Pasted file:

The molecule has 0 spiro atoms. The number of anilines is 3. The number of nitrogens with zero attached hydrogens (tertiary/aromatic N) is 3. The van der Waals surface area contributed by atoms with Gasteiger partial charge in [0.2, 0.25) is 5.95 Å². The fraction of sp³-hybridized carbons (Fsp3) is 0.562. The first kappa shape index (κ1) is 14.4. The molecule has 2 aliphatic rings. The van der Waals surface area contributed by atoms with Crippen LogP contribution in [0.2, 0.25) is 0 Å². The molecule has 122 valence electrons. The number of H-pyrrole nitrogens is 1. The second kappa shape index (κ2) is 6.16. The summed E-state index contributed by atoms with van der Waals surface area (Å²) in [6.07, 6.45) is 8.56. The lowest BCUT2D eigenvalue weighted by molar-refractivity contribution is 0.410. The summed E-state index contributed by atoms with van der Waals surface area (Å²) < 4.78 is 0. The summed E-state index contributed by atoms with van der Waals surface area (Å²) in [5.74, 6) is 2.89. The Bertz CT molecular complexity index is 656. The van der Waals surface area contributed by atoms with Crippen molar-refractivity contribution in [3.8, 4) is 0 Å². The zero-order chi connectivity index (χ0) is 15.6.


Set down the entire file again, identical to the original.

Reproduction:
The molecule has 0 spiro atoms. The number of anilines is 3. The number of nitrogens with zero attached hydrogens (tertiary/aromatic N) is 3. The van der Waals surface area contributed by atoms with Gasteiger partial charge in [0.2, 0.25) is 5.95 Å². The fraction of sp³-hybridized carbons (Fsp3) is 0.562. The first kappa shape index (κ1) is 14.4. The molecule has 2 aliphatic rings. The van der Waals surface area contributed by atoms with Crippen LogP contribution in [0.2, 0.25) is 0 Å². The molecule has 122 valence electrons. The number of H-pyrrole nitrogens is 1. The second kappa shape index (κ2) is 6.16. The summed E-state index contributed by atoms with van der Waals surface area (Å²) in [6.07, 6.45) is 8.56. The lowest BCUT2D eigenvalue weighted by molar-refractivity contribution is 0.410. The summed E-state index contributed by atoms with van der Waals surface area (Å²) < 4.78 is 0. The summed E-state index contributed by atoms with van der Waals surface area (Å²) in [5.74, 6) is 2.89. The Bertz CT molecular complexity index is 656. The van der Waals surface area contributed by atoms with Crippen molar-refractivity contribution in [3.8, 4) is 0 Å². The zero-order chi connectivity index (χ0) is 15.6.